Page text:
The big oil companies wax ecstatic about how they are investing in renewables, but that it merely a pittance compared to their ongoing extraction of fossil fuels and money spent lobbying for more oil use and exploration. These companies have derailed conversation about how to make the world better and now it’s time to ask why we even listen to their words about caring about the planet when their actions clearly demonstrate they don’t.

Climate policy critics will surely suggest an aggressive push towards renewable energy will cost too much and do too little, although with natural gas and petrol prices in Europe soaring to record levels, it’s much harder for them to pretend fossil fuels are in any way affordable. But according to a recent report from Wärtsilä Energy, a Finnish company that specializes in industrial energy technology, a rapid transition could actually save Europeans money.

“Increasing energy independence does not need to cost more for power companies or energy consumers,” it says. “Accelerating the transition to a clean energy system could save European countries 323 billion EUR by 2030, compared to our modelled baseline scenario.”

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Insulation is Better Than Oil

tree with climate knowledge

Insulation is a boring solution to the deadly consumption of oil inside your home. If you have a gas furnace or other fossil fuel heater then you can start reducing your consumption of the dead dino juice by better insulating your home. You can also go a step further and replace planet-killing heating solutions with a heat pump.

In the United Kingdom a simple policy change to encourage homeowners improve their insulation and/or install heat pumps can eliminate the need for Russian gas. The time to this is right now so it cuts off the market desire for oil from a state waging war on its neighbour.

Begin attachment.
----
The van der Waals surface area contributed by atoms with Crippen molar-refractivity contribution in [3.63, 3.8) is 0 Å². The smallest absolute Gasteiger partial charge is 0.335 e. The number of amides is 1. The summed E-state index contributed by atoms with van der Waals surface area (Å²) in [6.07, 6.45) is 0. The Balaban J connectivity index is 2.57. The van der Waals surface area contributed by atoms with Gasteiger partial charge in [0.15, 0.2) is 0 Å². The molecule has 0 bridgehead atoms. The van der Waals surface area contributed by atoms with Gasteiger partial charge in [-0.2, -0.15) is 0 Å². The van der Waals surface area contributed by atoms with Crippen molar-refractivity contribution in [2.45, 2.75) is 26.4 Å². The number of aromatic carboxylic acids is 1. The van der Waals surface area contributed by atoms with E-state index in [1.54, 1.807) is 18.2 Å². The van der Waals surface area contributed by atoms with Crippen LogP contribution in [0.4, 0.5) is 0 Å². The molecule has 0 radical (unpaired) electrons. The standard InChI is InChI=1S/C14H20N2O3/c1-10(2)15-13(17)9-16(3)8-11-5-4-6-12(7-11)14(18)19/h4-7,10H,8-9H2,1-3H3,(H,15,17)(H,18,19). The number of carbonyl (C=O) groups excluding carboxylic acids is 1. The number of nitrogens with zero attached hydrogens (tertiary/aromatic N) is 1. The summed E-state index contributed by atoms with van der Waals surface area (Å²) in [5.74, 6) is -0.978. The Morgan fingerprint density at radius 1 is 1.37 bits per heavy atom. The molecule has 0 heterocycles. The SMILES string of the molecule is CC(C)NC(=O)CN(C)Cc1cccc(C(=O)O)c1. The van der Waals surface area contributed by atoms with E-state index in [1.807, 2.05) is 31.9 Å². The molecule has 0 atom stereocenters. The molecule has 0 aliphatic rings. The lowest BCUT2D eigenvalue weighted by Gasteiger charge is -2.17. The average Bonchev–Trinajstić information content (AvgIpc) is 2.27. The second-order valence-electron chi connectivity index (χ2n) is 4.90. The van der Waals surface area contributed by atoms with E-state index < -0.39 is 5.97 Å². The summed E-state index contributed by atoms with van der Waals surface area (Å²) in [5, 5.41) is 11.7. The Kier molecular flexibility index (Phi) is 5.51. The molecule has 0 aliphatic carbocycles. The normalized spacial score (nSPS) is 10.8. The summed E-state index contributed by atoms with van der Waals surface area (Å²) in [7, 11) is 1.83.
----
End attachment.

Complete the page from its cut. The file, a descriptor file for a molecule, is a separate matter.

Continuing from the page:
If you’re a homeowner then improve your insulation and get off of gas.

An analysis by the think tank notes concludes that the deployment of insulation and electric heat pumps in 6.5 million homes by 2027 could reduce UK gas demand by four per cent, which is roughly equivalent to UK imports of Russian gas.

By enabling citizens to use less gas to heat their homes, a policy focused on heat pumps and insulation could also curb energy bills and protect millions of households from volatile international gas prices, it said.

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Dutch Climate Lawyer Wins Dresden Peace Prize

Solar panels on grass

Yes, a lawyer won a peace prize. Roger Cox, a Dutch climate lawyer who took on Shell, has been awarded the 2022 Dresden Peace Prize for winning a case that inspired similar cases around the world. On behalf of Friends of the Earth, Cox won a ruling in a Dutch court against Shell last year (the case itself was launched in 2015) which forces the company to reduce its carbon output by 45% by 2030. The non-renewable energy company is based in the Netherlands making it subject to Dutch courts.

Climate activists hailed the decision as a victory for the planet that built on a 2015 case Cox brought requiring the Netherlands’ government to cut emissions at least 25 per cent by the end of 2020 from benchmark 1990 levels.
Since then, similar cases have been brought against governments and corporations around the world, with mixed results.
“Peace is more than the absence of war,” the organisers of the Dresden Prize said. “Standing up for peace in times of climate crisis means acting responsibly and fighting for a humane and thus peaceful life for future generations.”